An article, published in the New York Times, written by Cara Giaimo, examines the science behind the closing of a Venus fly trap, a notably unique plant. The article discusses research approaches conducted by Mitsuyasu Hasebe, the leader of a science research team in Okazaki, Japan, in order to learn about the reasoning behind the plants reaction to stimulus in connotation with calcium Ions. Hasebe did this by gene splicing the plant. Gene splicing is used to modify a gene in eukaryotic cells , which becomes a new code for proteins being created.
Venus Fly traps are so unique in the way they get food, as most plants make their own. Dr. Hasebe’s study allows insight and explanation to how they function.
Hasebe’s research went in depth on an existing hypothesis from the late 90’s. In 1988 It was assumed by a team of plant researchers that the sense from the fly trap was caused by the overlapping of existing calcium ions, however it was explained that there was “no way to test their idea”. Dr. Hasebe found a way. His research ultimately lead to answering a long unknown question raised about this species.
As many of us know, the Venus fly trap has very unique and seemingly unknown characteristics. If its ‘just’ a plant, how does it act in a predator like manner?, the answer to that is calcium ions. In order to get a closer look at the calcium ions within the plant, researches spliced a gene into the Venus fly trap and the targeted areas (the calcium ions)began to glow. The glowing calcium ions allowed the team “to visualize the fly traps memory mechanism” and show the “ions build up as the hairs are triggered”. This process exemplifies the Calcium signaling and the calcium ion build up that occurs when the hairs are triggered “quickly enough” after an initial stimulus.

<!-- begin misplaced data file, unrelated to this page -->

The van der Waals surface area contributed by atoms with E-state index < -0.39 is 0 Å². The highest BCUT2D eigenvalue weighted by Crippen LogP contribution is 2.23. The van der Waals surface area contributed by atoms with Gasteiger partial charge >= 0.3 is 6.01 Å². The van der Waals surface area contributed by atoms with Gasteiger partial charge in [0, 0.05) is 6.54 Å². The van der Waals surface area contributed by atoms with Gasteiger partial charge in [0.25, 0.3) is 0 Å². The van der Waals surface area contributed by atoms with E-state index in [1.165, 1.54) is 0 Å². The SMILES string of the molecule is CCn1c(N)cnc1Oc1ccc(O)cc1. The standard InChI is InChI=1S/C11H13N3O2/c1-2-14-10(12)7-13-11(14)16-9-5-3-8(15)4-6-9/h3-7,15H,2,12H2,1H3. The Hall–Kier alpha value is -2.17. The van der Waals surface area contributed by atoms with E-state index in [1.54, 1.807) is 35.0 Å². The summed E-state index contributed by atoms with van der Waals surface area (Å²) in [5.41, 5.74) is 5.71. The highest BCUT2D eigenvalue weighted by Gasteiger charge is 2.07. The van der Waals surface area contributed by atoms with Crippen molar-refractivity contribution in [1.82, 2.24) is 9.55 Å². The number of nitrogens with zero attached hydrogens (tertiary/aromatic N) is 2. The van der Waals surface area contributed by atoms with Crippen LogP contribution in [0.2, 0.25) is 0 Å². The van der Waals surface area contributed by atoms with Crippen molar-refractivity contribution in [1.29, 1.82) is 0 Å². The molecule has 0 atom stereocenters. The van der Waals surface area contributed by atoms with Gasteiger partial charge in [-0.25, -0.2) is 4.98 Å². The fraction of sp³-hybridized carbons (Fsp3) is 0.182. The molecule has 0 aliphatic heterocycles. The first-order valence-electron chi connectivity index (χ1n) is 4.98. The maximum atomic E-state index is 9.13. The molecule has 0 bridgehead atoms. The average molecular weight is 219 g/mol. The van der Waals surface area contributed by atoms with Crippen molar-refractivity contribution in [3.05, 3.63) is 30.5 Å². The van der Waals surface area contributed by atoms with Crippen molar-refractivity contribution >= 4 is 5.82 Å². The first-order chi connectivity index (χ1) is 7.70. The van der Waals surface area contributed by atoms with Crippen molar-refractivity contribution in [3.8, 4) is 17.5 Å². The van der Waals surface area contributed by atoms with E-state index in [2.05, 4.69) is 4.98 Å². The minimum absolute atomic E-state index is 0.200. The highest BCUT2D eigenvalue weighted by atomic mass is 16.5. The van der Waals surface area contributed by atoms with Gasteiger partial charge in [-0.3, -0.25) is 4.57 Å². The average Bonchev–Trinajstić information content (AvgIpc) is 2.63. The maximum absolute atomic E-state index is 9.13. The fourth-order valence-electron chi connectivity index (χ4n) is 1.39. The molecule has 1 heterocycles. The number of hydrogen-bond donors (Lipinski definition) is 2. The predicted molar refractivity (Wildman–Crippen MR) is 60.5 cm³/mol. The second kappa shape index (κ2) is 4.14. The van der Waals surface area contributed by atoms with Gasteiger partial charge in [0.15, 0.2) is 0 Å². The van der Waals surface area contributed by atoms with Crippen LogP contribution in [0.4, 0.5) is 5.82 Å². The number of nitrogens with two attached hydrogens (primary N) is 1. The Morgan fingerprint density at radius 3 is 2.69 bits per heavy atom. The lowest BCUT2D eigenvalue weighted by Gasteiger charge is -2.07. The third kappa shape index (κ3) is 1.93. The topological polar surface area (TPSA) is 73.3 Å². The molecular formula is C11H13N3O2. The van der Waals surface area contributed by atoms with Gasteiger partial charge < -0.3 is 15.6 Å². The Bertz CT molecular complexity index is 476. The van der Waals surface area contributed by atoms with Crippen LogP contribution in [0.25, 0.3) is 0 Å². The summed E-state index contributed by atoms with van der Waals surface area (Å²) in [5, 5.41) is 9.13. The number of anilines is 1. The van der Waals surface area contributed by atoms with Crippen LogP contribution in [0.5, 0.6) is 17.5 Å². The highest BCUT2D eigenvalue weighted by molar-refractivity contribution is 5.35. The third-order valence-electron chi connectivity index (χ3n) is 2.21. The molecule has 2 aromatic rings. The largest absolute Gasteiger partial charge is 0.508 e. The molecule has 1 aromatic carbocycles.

Since Venus fly traps obviously don’t have nerves to send messages to a brain like animals do, how do they process and react to this necessary information? Calcium signaling, in basic terms is used as a form of communication in cells. Looking at this process in terms of cell structure, the calcium ions surrounding the cells enter the cytosol, the jelly like substance making up the cytoplasm, and begins to regulate the proteins and enzymes within the cells. The cytoplasm is where the organelles remain suspended within the cell, provides further protection against any threats towards the organelles, and also helps structurally support the cell. For context purposes, organelles are structures within a cell that have a specific function and duty to fulfill in order to keep a cell functioning properly, for example a vacuole which is one large organelle in a plant cell but smaller in an animal cell, stores necessary solutes such as water within the cell. The calcium ions in the cytosol surround the suspended organelles. The cells themselves don’t initially have these calcium ions but they can recognize them due to the abundance of them outside of the cells. This article questions the plant’s “memory” of the first brush on the hairs. It is later revealed that instead of memory, like how humans experience, Calcium signaling provokes and communicates movement after the repetitive touch between cells.